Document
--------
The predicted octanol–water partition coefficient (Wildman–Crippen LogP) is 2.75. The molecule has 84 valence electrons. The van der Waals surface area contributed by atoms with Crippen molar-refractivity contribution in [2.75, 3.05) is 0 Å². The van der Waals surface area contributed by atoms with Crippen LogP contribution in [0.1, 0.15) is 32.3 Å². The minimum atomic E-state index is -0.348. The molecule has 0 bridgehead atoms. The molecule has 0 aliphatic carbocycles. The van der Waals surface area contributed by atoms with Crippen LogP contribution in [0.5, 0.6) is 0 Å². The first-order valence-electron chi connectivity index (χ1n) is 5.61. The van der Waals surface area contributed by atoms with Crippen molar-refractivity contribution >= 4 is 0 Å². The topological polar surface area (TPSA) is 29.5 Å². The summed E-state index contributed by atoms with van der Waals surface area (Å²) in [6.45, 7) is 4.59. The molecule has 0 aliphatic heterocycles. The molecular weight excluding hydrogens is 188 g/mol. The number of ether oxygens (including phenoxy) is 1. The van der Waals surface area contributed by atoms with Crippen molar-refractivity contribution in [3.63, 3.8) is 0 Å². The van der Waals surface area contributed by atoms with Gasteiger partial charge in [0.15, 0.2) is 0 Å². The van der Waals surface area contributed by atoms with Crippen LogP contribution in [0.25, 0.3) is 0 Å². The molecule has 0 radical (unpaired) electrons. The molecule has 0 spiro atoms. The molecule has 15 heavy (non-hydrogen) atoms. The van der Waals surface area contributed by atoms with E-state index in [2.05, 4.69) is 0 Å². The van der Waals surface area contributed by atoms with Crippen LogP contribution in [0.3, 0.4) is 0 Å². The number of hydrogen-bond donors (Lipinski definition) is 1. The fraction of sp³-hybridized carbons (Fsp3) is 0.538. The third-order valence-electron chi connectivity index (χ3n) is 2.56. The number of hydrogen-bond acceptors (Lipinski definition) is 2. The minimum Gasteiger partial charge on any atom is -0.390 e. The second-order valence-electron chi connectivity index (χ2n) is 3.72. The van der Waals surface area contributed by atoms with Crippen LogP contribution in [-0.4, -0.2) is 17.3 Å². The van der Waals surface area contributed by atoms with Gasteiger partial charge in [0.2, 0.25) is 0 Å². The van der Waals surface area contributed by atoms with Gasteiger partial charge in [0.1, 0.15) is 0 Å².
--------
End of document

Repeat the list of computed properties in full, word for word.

The predicted octanol–water partition coefficient (Wildman–Crippen LogP) is 2.75. The molecule has 84 valence electrons. The van der Waals surface area contributed by atoms with Crippen molar-refractivity contribution in [2.75, 3.05) is 0 Å². The van der Waals surface area contributed by atoms with Crippen LogP contribution in [0.1, 0.15) is 32.3 Å². The minimum atomic E-state index is -0.348. The molecule has 0 bridgehead atoms. The molecule has 0 aliphatic carbocycles. The van der Waals surface area contributed by atoms with Crippen LogP contribution in [0.5, 0.6) is 0 Å². The first-order valence-electron chi connectivity index (χ1n) is 5.61. The van der Waals surface area contributed by atoms with Crippen molar-refractivity contribution >= 4 is 0 Å². The topological polar surface area (TPSA) is 29.5 Å². The summed E-state index contributed by atoms with van der Waals surface area (Å²) in [6.45, 7) is 4.59. The molecule has 0 aliphatic heterocycles. The molecular weight excluding hydrogens is 188 g/mol. The number of ether oxygens (including phenoxy) is 1. The van der Waals surface area contributed by atoms with Crippen molar-refractivity contribution in [3.63, 3.8) is 0 Å². The van der Waals surface area contributed by atoms with Gasteiger partial charge in [0.15, 0.2) is 0 Å². The van der Waals surface area contributed by atoms with Crippen LogP contribution in [0.25, 0.3) is 0 Å². The molecule has 0 radical (unpaired) electrons. The molecule has 0 spiro atoms. The molecule has 15 heavy (non-hydrogen) atoms. The van der Waals surface area contributed by atoms with E-state index in [2.05, 4.69) is 0 Å². The van der Waals surface area contributed by atoms with Crippen LogP contribution in [0.3, 0.4) is 0 Å². The number of hydrogen-bond donors (Lipinski definition) is 1. The fraction of sp³-hybridized carbons (Fsp3) is 0.538. The third-order valence-electron chi connectivity index (χ3n) is 2.56. The number of hydrogen-bond acceptors (Lipinski definition) is 2. The minimum Gasteiger partial charge on any atom is -0.390 e. The second-order valence-electron chi connectivity index (χ2n) is 3.72. The van der Waals surface area contributed by atoms with Crippen LogP contribution in [-0.4, -0.2) is 17.3 Å². The van der Waals surface area contributed by atoms with Gasteiger partial charge in [0.2, 0.25) is 0 Å². The van der Waals surface area contributed by atoms with Gasteiger partial charge in [0.1, 0.15) is 0 Å².